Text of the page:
People in earth science spend a lot of time thinking about the places we study. We work to understand how this mysterious place functions: we read papers, crunch equations, and scroll into satellite imagery. And then, with a van full of gear and a new set of questions, we drive until we find ourselves standing in that very place. It can be a powerful moment, and no one knows the feeling better than seasoned scientists. Chuck and Dave (both seasoned) are teaching a course this term, Rivers and Beaches, focused on giving students that duality. The class begins in a lecture hall, but students are soon out on field trips to the mountains, rivers, and beaches of the beautiful pacific northwest.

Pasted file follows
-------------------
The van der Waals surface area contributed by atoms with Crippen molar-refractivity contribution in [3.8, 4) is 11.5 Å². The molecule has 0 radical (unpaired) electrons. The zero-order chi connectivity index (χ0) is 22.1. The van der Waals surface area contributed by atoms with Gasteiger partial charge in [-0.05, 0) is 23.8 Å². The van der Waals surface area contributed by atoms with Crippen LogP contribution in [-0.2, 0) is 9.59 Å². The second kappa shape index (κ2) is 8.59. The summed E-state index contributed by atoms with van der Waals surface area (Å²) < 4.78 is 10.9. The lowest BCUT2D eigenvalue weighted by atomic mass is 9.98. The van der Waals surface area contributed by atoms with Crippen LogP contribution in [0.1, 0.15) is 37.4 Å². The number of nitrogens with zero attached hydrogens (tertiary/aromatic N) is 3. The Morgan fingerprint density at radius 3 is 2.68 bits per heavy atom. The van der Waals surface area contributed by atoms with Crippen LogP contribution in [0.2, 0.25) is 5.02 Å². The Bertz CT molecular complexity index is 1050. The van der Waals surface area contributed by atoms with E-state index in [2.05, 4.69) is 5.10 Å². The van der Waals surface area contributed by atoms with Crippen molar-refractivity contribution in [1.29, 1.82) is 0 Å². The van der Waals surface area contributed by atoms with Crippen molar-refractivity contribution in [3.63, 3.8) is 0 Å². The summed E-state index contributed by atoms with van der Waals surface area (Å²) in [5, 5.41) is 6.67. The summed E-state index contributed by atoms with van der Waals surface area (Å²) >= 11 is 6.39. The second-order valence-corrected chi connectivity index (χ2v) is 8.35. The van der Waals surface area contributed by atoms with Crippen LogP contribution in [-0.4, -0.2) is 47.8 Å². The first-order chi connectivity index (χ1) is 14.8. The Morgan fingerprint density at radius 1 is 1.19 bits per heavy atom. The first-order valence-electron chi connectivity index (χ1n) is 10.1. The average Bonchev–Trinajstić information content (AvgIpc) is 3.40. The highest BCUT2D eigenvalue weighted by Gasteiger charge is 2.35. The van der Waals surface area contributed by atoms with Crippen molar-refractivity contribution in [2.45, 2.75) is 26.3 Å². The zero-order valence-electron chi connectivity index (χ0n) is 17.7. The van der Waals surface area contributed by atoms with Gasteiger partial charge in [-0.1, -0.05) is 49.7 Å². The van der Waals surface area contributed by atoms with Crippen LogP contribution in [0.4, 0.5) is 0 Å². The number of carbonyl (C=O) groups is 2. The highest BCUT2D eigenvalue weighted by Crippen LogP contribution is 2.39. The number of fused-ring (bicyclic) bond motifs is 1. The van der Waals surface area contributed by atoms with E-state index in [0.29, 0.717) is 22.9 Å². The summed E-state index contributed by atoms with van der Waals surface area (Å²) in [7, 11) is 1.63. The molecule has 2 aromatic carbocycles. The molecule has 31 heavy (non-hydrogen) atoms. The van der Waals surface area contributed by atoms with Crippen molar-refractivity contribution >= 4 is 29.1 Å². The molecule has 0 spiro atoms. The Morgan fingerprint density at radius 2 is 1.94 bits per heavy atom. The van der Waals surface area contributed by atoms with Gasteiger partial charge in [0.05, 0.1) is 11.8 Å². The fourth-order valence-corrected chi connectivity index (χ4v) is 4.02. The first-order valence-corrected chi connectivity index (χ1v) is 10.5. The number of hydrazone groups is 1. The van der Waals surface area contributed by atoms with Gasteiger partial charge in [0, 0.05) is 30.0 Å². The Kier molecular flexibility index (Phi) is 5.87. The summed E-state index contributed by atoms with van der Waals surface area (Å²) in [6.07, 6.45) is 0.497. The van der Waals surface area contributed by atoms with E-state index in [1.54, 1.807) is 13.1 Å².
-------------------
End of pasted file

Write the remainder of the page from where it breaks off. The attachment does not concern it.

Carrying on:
Students in this year’s class have now stayed up into the small hours of the night studying geology and oceanography for their midterm exam (today!), but they have also seen and touched these places. Last month, we traveled the length of the Nisqually river from its glacial headwaters to its salty estuary, tracking its transformation from rocky braided channels to gentle downstream meanders. Last week, the students were on a cruise of Puget Sound, testing classroom concepts by lowering CTD rosettes into the water and winching kasten cores out of the Sound’s muddy bed. Textbooks cannot offer the intuition and appreciation for these places and phenomena; building stronger students requires we show them, not simply tell.
It’s too early to tell who in the class will major in a geoscience, but we have one more trip to convince them, amongst the foggy mountains and sandy spits of the Olympic peninsula.